By Rob Staton
The Cleveland Browns completed the free agent signing of Ben Watson today. A good signing for Mike Holmgren as he hopes to install his offense in Ohio. Amongst those who missed out on Watson? The Seattle Seahawks. Adam Schefter reported shortly after terms were agreed with Cleveland that Holmgren out bid his former employees. It's unclear how much the Seahawks coveted Watson, but it was certainly enough to justify an early visit to Seattle and a contract offer.
The Seahawks are currently meeting with another former Patriots tight end, Chris Baker. There was some initial surprise amongst the fan base that the team were targeting high profile tight ends in free agency. John Carlson has been one of the few highlights during the last two seasons, registering 1201 yards and 12 touchdowns. It's unlikely that Seattle are looking for a replacement for the talented former Notre Dame star - but it does show that they intend to add a worthy partner.
Brian McIntyre points out that the Seahawks offense could utilise a lot of two-tight end sets:
"Seahawks offensive coordinator Jeremy Bates has said that his system will resemble the one Mike Shanahan ran with the Denver Broncos, where Bates was an offensive assistant from 2006-08. According to Football Outsiders' Pro Football Prospectus, the Broncos used two-tight end sets 32% of the time in 2006-07, and 25% of the time in 2008, the year Bates was calling the plays. During that '08 season, Broncos tight ends Tony Scheffler (61) and Daniel Graham (50) were the fourth and fifth most-targeted receivers in an offense that attempted the third-most passes in the NFL.
"Last season, the Seahawks used two-tight end sets 16% of the time, which was an increase over the 12% from 2008, which ranked 32nd in the NFL that season. John Owens, Seattle's current backup tight end, had just six passes thrown his way in 2009, and while he did catch 3 of them for 16 yards, he is at his best when he's blocking." - Brian McIntyre
The Seahawks may eventually find their second tight end in free agency. They could also look to further develop last year's seventh round pick Cameron Morrah - who is known more as a pass catcher than a blocking tight end.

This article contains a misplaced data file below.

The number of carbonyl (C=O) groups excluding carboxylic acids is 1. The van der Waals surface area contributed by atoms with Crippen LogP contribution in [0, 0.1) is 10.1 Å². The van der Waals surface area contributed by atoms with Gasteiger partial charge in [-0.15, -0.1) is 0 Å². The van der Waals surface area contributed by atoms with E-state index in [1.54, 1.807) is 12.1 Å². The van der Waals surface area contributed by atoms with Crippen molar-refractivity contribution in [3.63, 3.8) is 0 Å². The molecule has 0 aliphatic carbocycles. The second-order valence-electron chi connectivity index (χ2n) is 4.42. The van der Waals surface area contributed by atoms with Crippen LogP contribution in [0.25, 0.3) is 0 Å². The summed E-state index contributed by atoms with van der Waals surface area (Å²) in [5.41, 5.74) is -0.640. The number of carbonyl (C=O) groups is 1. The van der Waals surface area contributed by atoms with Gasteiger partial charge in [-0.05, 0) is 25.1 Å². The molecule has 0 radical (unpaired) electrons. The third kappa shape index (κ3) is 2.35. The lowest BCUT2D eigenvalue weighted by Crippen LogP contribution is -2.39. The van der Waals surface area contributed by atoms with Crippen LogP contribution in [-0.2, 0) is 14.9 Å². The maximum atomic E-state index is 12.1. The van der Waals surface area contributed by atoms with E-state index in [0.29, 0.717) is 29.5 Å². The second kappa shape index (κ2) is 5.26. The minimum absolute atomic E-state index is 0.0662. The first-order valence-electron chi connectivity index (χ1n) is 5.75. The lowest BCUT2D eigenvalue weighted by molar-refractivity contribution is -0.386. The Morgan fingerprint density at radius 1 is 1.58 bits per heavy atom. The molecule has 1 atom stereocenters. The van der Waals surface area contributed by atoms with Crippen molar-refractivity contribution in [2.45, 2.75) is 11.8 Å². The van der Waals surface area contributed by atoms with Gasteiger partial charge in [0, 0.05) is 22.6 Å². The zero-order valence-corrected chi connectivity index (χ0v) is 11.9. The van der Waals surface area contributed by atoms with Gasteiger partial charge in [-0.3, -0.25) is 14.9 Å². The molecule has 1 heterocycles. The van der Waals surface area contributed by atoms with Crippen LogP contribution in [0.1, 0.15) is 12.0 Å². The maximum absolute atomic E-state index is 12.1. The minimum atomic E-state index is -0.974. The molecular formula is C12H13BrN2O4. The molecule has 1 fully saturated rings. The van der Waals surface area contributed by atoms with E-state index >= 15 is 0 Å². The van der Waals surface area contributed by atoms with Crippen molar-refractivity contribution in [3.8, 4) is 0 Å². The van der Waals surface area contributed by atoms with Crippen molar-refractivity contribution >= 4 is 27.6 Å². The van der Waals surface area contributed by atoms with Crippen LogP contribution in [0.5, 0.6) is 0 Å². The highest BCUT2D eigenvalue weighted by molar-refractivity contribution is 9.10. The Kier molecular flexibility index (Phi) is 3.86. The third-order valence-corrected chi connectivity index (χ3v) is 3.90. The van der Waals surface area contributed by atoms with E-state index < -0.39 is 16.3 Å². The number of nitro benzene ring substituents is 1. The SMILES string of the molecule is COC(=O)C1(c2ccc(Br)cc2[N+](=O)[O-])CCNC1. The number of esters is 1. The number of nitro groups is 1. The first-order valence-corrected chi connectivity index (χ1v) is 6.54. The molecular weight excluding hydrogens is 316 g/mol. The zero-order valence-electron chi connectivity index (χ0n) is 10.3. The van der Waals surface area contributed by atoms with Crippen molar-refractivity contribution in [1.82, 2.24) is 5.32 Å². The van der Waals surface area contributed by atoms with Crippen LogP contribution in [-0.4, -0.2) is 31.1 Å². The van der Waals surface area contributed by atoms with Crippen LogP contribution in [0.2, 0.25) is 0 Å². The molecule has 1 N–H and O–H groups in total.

However, there could also be solutions (and real value) in the draft. It's not something I've really discussed on the blog so far. This is mainly due to the fact Seattle has so many needs that adding a second tight end relatively early in the draft wouldn't appear to be a priority. But if the Seahawks are in the market for another tight end, the top end of the second round will provide some options.
One prospect well known to Pete Carroll is USC's Anthony McCoy. He had a breakout year in 2009, putting in some eye catching performances as an all round blocking/receiving threat. He looks the part at 6'5" and 250lbs and recorded 457 receiving yards at an average of 20 yards per-catch. At times in 2009, McCoy was playing like a late first round pick.
An ankle injury forced him to miss three games and he was suspended for the Emerald Bowl against Boston College due to academic issues. It wasn't the first time this has happened and it remains a pressing concern as McCoy prepares to enter the pro's. However, the talent is there and he would offer a superb complimentary option to Carlson. Aaron Wilson at the NFP reports that McCoy had an impressive combine and Senior Bowl and has received further interest from Seattle. I've included a highlights video below courtesy of Trojan Wire:
Another option could be Jermaine Gresham. Injury and attitude problems could keep him out of the first round - he's had serious injuries to both knee's. The team that does draft the Oklahoma tight end could get a steal if injury pushes him into round two. Gresham was talked about as a potential top-15 pick last year before opting to return for his senior season. He was injured before the 2009 campaign began and never returned.
There's possibly nobody more risk/reward than Gresham in this year's class. He could be a difference maker in the NFL as a true receiving threat. We're talking, potentially, top end good - Antonio Gates/Tony Gonzalez good. On the other hand, it's hard to look past the knee injuries and the character issues - such as an arrest by police earlier in his career. Dare I say, however, that if the Seahawks are willig to entertain the prospect of making a significant trade for Brandon Marshall, they'll consider Gresham if they can get over the injuries.
Other options? Rob Gronkowski (Arizona), Aaron Hernandez (Florida) and Dorin Dickerson (Pittsburgh). Is it a luxury? I certainly think a lot of people would see it that way. However, if the Seahawks do intend to run a lot of two-tight end sets, it might not be as unlikely as it perhaps seems. A run on the receivers or defensive lineman expected to be around in the early second round could make the possibility a lot stronger if the Seahawks are looking for value. Keep an eye on the tight ends when pick #40 comes round, there could be a surprise.